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Konduz falls to Northern Alliance

Afghans of ethnic Tajik origin pray over the body of a Taliban fighter.  

KONDUZ, Afghanistan (CNN) -- Northern Alliance commanders said Monday their troops were in full control of Konduz, which had been the Taliban's last stronghold in northern Afghanistan.

Gen. Daoud Khan, the anti-Taliban commander at Konduz, said Taliban forces have retreated to a town to the west. He said Konduz has been placed under the control of a security commission charged with demilitarizing the city and restoring law and order.

Northern Alliance forces had begun moving into Konduz on Sunday, meeting some resistance even as thousands of Taliban fighters surrendered. By Monday, however, the Northern Alliance had entered the heart of the city and was encountering no Taliban fighters.

Opposition troops were conducting house-to-house searches in Konduz late Monday, trying to ensure that no pockets of Taliban resistance remained.

The Taliban defeat at Konduz ended a two-week standoff with Northern Alliance troops and wipes out the last major pocket of Taliban resistance in northern Afghanistan. U.S. officials said the Islamic militia now governs only a small portion of the country around its political and spiritual base at Kandahar.

CNN's Satinder Bindra reports from Konduz, the former Taliban stronghold in nothern Afghanistan (November 26)

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"Around Kunduz, our forces showed a lot of restraint," Northern Alliance Foreign Minister Abdullah Abdullah told CNN. "In the past few days, we gave time for negotiations. As a result of those negotiations ... we were able to avoid civilian casualties. Civilian casualties were minimum or none in Konduz."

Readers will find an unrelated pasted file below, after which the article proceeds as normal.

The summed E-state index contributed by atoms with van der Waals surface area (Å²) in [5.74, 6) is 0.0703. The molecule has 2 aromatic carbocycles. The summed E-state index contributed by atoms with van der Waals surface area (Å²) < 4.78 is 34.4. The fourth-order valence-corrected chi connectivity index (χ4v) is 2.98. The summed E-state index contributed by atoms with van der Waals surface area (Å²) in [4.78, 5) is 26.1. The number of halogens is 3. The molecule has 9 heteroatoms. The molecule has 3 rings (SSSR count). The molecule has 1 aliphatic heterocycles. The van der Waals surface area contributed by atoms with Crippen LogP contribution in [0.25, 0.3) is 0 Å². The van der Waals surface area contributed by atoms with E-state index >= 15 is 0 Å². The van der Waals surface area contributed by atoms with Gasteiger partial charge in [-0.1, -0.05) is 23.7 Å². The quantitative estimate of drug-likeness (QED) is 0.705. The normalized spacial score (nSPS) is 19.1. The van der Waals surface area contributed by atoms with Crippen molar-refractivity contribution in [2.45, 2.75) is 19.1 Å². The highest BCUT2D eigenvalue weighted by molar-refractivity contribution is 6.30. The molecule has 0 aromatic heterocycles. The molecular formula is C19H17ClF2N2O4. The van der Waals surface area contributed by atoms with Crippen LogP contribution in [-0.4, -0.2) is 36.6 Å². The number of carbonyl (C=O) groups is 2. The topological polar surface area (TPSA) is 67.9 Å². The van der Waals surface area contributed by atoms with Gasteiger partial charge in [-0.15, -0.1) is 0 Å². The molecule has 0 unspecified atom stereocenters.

Though they outnumbered the Taliban and had U.S. air power on their side, Northern Alliance commanders said they lacked the ammunition and supplies for a frontal assault on Konduz. Instead, they devoted more than a week to talks aimed at convincing Taliban commanders to give up or switch sides.

Large numbers of Taliban troops began surrendering last week, but an unknown number of loyalists -- many of them volunteers from Pakistan, Chechnya and Arab countries -- continued to hold out.

Abdullah said many Afghan Taliban who wished to surrender were killed by their non-Afghan allies. Others surrendered to Northern Alliance forces at Mazar-e Sharif, only to stage an uprising at a prison compound that had left several hundred killed or wounded by Monday afternoon.

On Sunday, Gen. Atiqullah Baryalai, the Northern Alliance commander in the Konduz area, said his troops had entered the city and encountered only light resistance and small-arms fire. In addition, Baryalai said, Northern Alliance troops gained complete control of the outlying town of Kanabad on Sunday.

-- CNN Correspondent Satinder Bindra and Producer Ryan Chilcote contributed to this report.


• Taliban in north surrender in droves
November 24, 2001

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